cdh

RAID5, 16-Drive Issue

Recommended Posts

I hope so much that someone here can help me (very worried). I was having trouble with my RAID5 recently. Drives were coming up as failed or missing. I was able to get them all back except for two...one said failed, and the other said missing. However, I tried many times to remove and re-insert the missing drive. It would not come back up. So, after reading online, it seemed an option was to delete the RAID set and then re-create it. I did so, and my D and E drives were both visible as they should have been. The D drive seemed to work also. However, the E drive did not work, which is the vast majority of the content (the D drive is about 750 GB, and then the E drive is the rest of the 15TB). I remembered that I didn't select the "Greater than 2TB option when I re-created that RAID set (I thought the option was only if your operating system did not support more than 2TB...mine does...Windows XP x64). Since the other one worked, though, and it was not greater than 2TB, I figured that's what it must be. So, I went into the volume set options and changed that setting. It didn't say it was going to erase the disk contents, unless I missed it (I have 3% of my vision...so, it is possible, although I was looking very closely since this is extremely important to me). Yet, it began initializing, which to me means bad news. It was at about 15% by the time I got into the web admin to see what was happening now. I shut down the computer, turned off the drive boxes, and then rebooted so that I could send this message. Firstly, is it indeed erasing all my data? If so, can it be aborted/reverted at this point (long shot, I guess, but I am hopeful!)? I very much hope someone here will have good news for me. Thanks much in advance.

Share this post


Link to post
Share on other sites

There are software tools that exist to recover damaged RAIDsets, but a 16-disk RAID5 that;'s already been 15% initialized?? Eeeeeek. You have probably just screwed yourself...

(and as you experienced, rebuild times on arrays this large get really scary, you have a HUGE window of vulnerability to a 2nd disk failure, which hoses you pretty good. I would, in the future, run it as a pair of 8-disk RAID6's at least..)

Share this post


Link to post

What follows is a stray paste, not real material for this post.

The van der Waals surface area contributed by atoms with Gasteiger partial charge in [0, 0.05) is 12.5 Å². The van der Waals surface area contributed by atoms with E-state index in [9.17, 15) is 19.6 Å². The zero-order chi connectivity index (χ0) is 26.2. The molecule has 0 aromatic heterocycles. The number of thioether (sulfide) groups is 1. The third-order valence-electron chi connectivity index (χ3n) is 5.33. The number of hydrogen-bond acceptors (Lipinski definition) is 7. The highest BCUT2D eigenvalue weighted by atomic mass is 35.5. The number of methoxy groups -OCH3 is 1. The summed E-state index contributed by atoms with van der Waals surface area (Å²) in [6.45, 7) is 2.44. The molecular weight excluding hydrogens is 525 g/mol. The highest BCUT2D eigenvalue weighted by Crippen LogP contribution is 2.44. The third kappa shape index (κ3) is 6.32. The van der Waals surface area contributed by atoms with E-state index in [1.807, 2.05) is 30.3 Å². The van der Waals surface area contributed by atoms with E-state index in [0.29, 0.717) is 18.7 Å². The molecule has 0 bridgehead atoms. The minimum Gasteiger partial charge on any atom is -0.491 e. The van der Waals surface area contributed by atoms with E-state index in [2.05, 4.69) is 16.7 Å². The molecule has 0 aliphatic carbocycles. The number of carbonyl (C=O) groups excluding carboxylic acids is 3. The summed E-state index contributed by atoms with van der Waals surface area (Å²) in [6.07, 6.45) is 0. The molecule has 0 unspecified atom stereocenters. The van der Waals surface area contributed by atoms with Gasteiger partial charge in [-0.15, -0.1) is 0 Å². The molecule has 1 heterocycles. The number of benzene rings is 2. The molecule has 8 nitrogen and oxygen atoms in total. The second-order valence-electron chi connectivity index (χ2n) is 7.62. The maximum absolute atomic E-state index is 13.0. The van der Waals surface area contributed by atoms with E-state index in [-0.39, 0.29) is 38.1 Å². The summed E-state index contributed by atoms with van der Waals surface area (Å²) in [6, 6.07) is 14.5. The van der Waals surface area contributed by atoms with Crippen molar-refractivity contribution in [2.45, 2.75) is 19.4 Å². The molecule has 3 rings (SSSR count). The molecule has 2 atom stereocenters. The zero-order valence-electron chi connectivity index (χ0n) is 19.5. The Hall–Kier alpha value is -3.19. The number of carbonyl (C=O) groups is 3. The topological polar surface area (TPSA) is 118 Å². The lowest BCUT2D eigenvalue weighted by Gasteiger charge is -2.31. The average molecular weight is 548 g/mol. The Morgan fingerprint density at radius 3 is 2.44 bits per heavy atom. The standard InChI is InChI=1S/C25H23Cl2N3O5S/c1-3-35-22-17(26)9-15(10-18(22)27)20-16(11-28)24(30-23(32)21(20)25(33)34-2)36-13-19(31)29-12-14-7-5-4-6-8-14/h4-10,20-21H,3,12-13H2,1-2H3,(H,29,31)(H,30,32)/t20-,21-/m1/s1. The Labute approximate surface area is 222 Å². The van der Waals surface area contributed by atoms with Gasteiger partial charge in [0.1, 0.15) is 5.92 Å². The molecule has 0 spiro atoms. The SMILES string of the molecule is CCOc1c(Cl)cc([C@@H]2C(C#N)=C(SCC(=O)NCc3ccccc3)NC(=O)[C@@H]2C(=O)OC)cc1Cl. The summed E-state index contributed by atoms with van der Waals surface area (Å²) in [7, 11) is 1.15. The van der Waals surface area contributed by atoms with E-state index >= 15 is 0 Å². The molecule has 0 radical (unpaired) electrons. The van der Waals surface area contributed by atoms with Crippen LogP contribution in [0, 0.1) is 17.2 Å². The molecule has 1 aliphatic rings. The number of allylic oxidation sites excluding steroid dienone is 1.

Share on other sites

RAID 5 on large SATA drives is NOT reliable. Full point.

RAID 6 on more than 10 large SATA drives is NOT reliable as well.

Use RAID 10 and Enterprise class SATA drives (with a 1 per 10E15 BER) to avoid those kind of problems !

Share this post


Link to post
Share on other sites

Just to understand how BAD is a 1TB SATA with a 1 per 10E14 BER in a raid array.

A BER/UBE of 1 per 10E14 means a 8.8% probability of ONE unreadable sector per 1TB read !

==> You have 16 of those 1TB unreliable HDD !

Enterprise class SATA drives (and large SAS HDD) are one order of magnitude more reliable : 1 per 10E15

Most small SAS HDD are 1 per 10E16

Share this post


Link to post
Share on other sites
Just to understand how BAD is a 1TB SATA with a 1 per 10E14 BER in a raid array.

A BER/UBE of 1 per 10E14 means a 8.8% probability of ONE unreadable sector per 1TB read !

==> You have 16 of those 1TB unreliable HDD !

Enterprise class SATA drives (and large SAS HDD) are one order of magnitude more reliable : 1 per 10E15

Most small SAS HDD are 1 per 10E16

Many non-enterprise class SATA drives have a rating of 1 sector in 10^15.

Also, rated values != reality.

Rated values == marketing.

1.5TB x5 = 7.5TB

Zero unreadable sectors in over 100TB read.

Explain that.

Share this post


Link to post
Share on other sites
Many non-enterprise class SATA drives have a rating of 1 sector in 10^15.

You are welcome to keep buying Desktop class drives.

Zero unreadable sectors in over 100TB read.

To me, the UBE/BER point is more sensitive at REBUILD time where the HBA reads the ALL drive at once.

Share this post


Link to post
Share on other sites
zpool scrub is a read-verify of the entire drive at once. I do it daily.

You've still offered no explanation.

I can confirm observations on qasdfdsaq with opensolaris / zpool scrub. No problems at all.

Share this post


Link to post
Share on other sites
I can confirm observations on qasdfdsaq with opensolaris / zpool scrub. No problems at all.

Well, can you tell us how many sectors did the scrubber fixed ?

Scrubber fixed zero sectors. There were no read errors or checksum errors.

Zero reallocated or unreadable sectors in SMART logs. Want me to paste all five? Not that this is relevant, because you claim "unreadable" sector. An unreadable sector would show up as a read error.

Stop trying to scare people, there is nothing of merit to your claims.

Edited by qasdfdsaq

Share this post


Link to post
Share on other sites
There are software tools that exist to recover damaged RAIDsets, but a 16-disk RAID5 that;'s already been 15% initialized?? Eeeeeek. You have probably just screwed yourself...